High Clouds

The barking of the dog will not distrub the clouds - Berber Proverb

High Clouds

Clouds in this group:

  • Cirrus
  • Cirrostratus
  • Cirrocumulus

Cirrus (Ci)

These form above 18,000 feet (5,486 m), and are the clouds that take the form of delicate white filaments, strands, hooks, and are often transparent. The feathery strands of cirrus, called mares tails, often warn of the approach of a warm front marking the advance of a storm system. In cold climates when they begin to multiply and are accompanied by winds blowing steadily from a northerly direction they indicate an oncoming blizzard.

Cirrostratus (Cs)

Cirrostratus clouds form a traslucent, whitish veil of either fiborus or smooth apperance that totally or partially covers the sky, often developing into a featureless sheet that stretches across the entire sky. Cirrostratus clouds can produce haloes around the sun or moon while not entirely blocking their light.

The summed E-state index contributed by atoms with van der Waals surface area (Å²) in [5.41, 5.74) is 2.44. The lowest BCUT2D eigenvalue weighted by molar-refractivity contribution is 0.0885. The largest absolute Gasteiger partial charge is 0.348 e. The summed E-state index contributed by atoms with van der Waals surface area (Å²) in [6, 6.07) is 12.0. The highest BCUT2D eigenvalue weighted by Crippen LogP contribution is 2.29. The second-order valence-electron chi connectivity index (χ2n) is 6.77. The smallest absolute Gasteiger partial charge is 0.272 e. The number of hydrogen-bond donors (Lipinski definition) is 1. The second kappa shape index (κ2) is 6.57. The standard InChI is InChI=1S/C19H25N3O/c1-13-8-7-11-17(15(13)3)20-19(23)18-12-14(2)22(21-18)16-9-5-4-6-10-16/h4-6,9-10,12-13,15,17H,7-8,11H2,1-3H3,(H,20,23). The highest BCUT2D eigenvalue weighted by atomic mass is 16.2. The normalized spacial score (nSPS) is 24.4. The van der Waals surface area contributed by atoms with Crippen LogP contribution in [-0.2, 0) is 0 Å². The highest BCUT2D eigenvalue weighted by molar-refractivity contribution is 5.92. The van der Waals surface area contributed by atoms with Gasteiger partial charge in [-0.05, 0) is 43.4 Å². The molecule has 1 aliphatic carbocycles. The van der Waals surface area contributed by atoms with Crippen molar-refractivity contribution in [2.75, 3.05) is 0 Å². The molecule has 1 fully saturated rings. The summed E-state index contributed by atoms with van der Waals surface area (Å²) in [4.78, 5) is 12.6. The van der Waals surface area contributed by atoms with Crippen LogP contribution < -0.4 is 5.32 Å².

Cirrocumulus (Cc)

Cirrocumulus appear in thin white patches, sheets, or layers without shading. They are composed of very small tufts, grains, or ripples that may be merged or seperate and are arranged in a wavelike or dappled structure. Cirrocumulus clouds indicate good weather. To some observers, their wavelike pattern resembles the scales of a mackerel, called a mackerel sky.